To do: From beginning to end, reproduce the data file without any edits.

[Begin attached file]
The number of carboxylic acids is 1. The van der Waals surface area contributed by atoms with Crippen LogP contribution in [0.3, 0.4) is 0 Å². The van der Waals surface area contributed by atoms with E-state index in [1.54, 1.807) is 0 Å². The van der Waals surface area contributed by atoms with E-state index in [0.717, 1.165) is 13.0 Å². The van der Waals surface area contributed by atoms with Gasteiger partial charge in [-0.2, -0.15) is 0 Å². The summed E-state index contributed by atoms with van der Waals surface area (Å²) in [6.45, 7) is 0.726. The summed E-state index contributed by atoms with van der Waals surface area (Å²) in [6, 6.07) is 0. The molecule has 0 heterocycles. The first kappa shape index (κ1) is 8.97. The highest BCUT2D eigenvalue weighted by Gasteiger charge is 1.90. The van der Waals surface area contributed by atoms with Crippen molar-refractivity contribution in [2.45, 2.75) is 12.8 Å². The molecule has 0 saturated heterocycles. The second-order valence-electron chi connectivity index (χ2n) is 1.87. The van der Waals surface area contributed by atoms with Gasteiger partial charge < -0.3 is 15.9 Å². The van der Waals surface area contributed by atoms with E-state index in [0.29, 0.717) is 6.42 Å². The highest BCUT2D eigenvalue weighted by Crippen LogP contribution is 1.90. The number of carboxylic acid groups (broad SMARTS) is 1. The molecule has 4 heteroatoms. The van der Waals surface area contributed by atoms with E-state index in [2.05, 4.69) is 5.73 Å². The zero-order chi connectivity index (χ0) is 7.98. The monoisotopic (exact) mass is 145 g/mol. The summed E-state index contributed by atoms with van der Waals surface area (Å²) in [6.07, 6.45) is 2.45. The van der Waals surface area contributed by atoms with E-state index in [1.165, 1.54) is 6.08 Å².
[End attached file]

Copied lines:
The number of carboxylic acids is 1. The van der Waals surface area contributed by atoms with Crippen LogP contribution in [0.3, 0.4) is 0 Å². The van der Waals surface area contributed by atoms with E-state index in [1.54, 1.807) is 0 Å². The van der Waals surface area contributed by atoms with E-state index in [0.717, 1.165) is 13.0 Å². The van der Waals surface area contributed by atoms with Gasteiger partial charge in [-0.2, -0.15) is 0 Å². The summed E-state index contributed by atoms with van der Waals surface area (Å²) in [6.45, 7) is 0.726. The summed E-state index contributed by atoms with van der Waals surface area (Å²) in [6, 6.07) is 0. The molecule has 0 heterocycles. The first kappa shape index (κ1) is 8.97. The highest BCUT2D eigenvalue weighted by Gasteiger charge is 1.90. The van der Waals surface area contributed by atoms with Crippen molar-refractivity contribution in [2.45, 2.75) is 12.8 Å². The molecule has 0 saturated heterocycles. The second-order valence-electron chi connectivity index (χ2n) is 1.87. The van der Waals surface area contributed by atoms with Gasteiger partial charge < -0.3 is 15.9 Å². The van der Waals surface area contributed by atoms with E-state index in [0.29, 0.717) is 6.42 Å². The highest BCUT2D eigenvalue weighted by Crippen LogP contribution is 1.90. The number of carboxylic acid groups (broad SMARTS) is 1. The molecule has 4 heteroatoms. The van der Waals surface area contributed by atoms with E-state index in [2.05, 4.69) is 5.73 Å². The zero-order chi connectivity index (χ0) is 7.98. The monoisotopic (exact) mass is 145 g/mol. The summed E-state index contributed by atoms with van der Waals surface area (Å²) in [6.07, 6.45) is 2.45. The van der Waals surface area contributed by atoms with E-state index in [1.165, 1.54) is 6.08 Å².